So the person on the second mountain is making commitments. People who have made a commitment to a town, a person, an institution or a cause have cast their lot and burned the bridges behind them. They have made a promise without expecting a return. They are all in.
I can now usually recognize first- and second-mountain people. The former have an ultimate allegiance to self; the latter have an ultimate allegiance to some commitment. I can recognize first- and second-mountain organizations too. In some organizations, people are there to serve their individual self-interests — draw a salary. But other organizations demand that you surrender to a shared cause and so change your very identity. You become a Marine, a Morehouse Man.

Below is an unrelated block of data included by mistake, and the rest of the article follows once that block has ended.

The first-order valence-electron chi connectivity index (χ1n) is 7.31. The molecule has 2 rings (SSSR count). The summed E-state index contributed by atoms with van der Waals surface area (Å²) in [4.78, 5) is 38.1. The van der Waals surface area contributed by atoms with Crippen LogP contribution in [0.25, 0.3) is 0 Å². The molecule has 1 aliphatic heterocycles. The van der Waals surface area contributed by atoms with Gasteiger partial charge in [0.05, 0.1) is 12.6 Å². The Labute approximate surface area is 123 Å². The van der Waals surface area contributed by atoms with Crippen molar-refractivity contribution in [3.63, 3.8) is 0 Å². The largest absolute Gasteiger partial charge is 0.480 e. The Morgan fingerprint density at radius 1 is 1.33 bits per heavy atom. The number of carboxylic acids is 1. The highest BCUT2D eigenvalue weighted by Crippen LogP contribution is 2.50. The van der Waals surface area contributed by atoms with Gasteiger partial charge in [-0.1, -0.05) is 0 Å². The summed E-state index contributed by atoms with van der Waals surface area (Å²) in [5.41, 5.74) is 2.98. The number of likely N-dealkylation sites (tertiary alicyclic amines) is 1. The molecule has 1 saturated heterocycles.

I’ve been describing moral renewal in personal terms, but of course whole societies and cultures can swap bad values for better ones. I think we all realize that the hatred, fragmentation and disconnection in our society is not just a political problem. It stems from some moral and spiritual crisis.
We don’t treat one another well. And the truth is that 60 years of a hyper-individualistic first-mountain culture have weakened the bonds between people. They’ve dissolved the shared moral cultures that used to restrain capitalism and the meritocracy.
Over the past few decades the individual, the self, has been at the center. The second-mountain people are leading us toward a culture that puts relationships at the center. They ask us to measure our lives by the quality of our attachments, to see that life is a qualitative endeavor, not a quantitative one. They ask us to see others at their full depths, and not just as a stereotype, and to have the courage to lead with vulnerability. These second-mountain people are leading us into a new culture. Culture change happens when a small group of people find a better way to live and the rest of us copy them. These second-mountain people have found it.